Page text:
Monday, January 18, 2010

Revisiting Groovy AST Transformation with AstBuilder

Groovy AST is powerful tool to inject changes into classes at various compile phases. It allows one to operate on AST (Abstract Syntax Tree) to manipulate class structure.

With Groovy 1.7 AstBuilder there are easier ways to write AST transformation. One can build AST nodes using one of following three options
  • Build From String
  • Build From Spec
  • Build from Code
Previously on this blog, we experimented with Groovy 1.6 AST Transformation Example and also AOP style usage  at Groovy AST Transformation - AOP Style. Lets revisit this transformation from earlier post.

Lets see how we can generate the AST tree using these new methods from AstBuilder. Recap this previous post before proceeding ahead.

Looks like we need to rewrite initAdviceCall and createMethodCall to experiment with new methods of AstBuilder.

Build From String
Using buildFromString the task would become very easy. With this options, it is not required to build complicated statement and expression structure. All you need to do is embed code within string and pass it in to buildFromString method. If code you generate is not completely static in nature, you may have to parameterize the value. Here in this example, the declaration of "advice" instantiation depends on the Class value defined in the annotation.  

  def initAdviceCall(classNodeType) {
    def codeString = "def advice = new " + classNodeType.type.typeClass.canonicalName + "()"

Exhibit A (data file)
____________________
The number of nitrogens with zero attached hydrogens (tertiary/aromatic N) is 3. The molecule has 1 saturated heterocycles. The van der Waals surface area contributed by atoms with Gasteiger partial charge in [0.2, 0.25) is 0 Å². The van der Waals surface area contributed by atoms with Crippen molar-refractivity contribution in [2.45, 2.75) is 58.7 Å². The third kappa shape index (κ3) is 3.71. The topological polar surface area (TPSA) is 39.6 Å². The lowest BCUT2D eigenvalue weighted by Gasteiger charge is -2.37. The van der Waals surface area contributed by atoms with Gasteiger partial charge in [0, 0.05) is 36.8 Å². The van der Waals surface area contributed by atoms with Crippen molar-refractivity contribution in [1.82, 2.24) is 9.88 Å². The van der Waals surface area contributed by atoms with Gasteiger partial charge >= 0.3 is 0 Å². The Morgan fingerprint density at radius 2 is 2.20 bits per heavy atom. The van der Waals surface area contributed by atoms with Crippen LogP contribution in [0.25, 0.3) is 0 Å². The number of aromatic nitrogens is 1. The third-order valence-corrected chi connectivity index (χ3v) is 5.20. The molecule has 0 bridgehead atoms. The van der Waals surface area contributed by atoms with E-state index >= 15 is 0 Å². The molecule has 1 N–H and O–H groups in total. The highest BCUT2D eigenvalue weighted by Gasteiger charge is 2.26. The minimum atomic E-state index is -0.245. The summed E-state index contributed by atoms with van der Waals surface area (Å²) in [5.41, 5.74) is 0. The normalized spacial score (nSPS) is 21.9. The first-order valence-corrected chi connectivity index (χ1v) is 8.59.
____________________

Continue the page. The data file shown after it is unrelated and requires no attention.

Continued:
def buildNodes = new AstBuilder().buildFromString(CompilePhase.SEMANTIC_ANALYSIS, true, codeString)
    Statement stmt = buildNodes[0].statements[0]
    stmt
  }

  def createMethodCall(method, Parameter[] parameters) {
    def codeString = "advice.before (" + "'$method.name'" +", [" + parameters.collect {it.name}.join(',') + "])"
    def buildNodes = new AstBuilder().buildFromString(CompilePhase.SEMANTIC_ANALYSIS, true, codeString)
    Statement stmt = buildNodes[0].statements[0]
    stmt
  }

Build From Spec
buildFromSpec option is more verbose. It also requires you to understand internal structure that is required to be build. With use of GroovyConsole's Inspect Ast option, it is not difficult to come up with the AST structure.

  def initAdviceCall (classNodeType) {
    def buildNodes = new AstBuilder().buildFromSpec {
      expression {
        declaration {
          variable "advice"
          token "="
          constructorCall(classNodeType.getType().getTypeClass()){
            argumentList()
          }
        }
      }
    }
    Statement stmt = buildNodes[0]
    stmt
  }

  def createMethodCall(method, Parameter[] parameters) {
    def buildNodes = new AstBuilder().buildFromSpec {
      expression {
        methodCall {
          variable "advice"
          constant "before"
          argumentList {
            constant method.name
            list {
              parameters.each {variable it.name}
            }
          }
        }
      }
    }
    Statement stmt = buildNodes[0]
    stmt
  }

There are some differences between using API directly and using spec builder option. One thing specifically that threw me off was that ConstructorCallExpression takes in ClassNode as parameter, however the constructorCall in builder takes Class. It wouldn't have been much of an annoyance, if I had read GEP-2 which states that any expression taking ClassNode, for builder you just need to pass class instance. Well in this example, value provided by annotation was ClassNode, so I had to get Class and pass it on to constructorCall.

Build From Code
Unlike above two options buildFromCode option did not work for me in above scenario. The problem I faced was I couldn't do def advice = <VariableClassName>() without using reflection. Method would have looked something like this

def initAdviceCall(classNodeType){
new AstBuilder().buildFromCode {
     def advice = classNodeType.getType().getTypeClass().newInstance()
}
Similarly, for createMethodCall, I would have to use reflection for passing in parameters.

More later...
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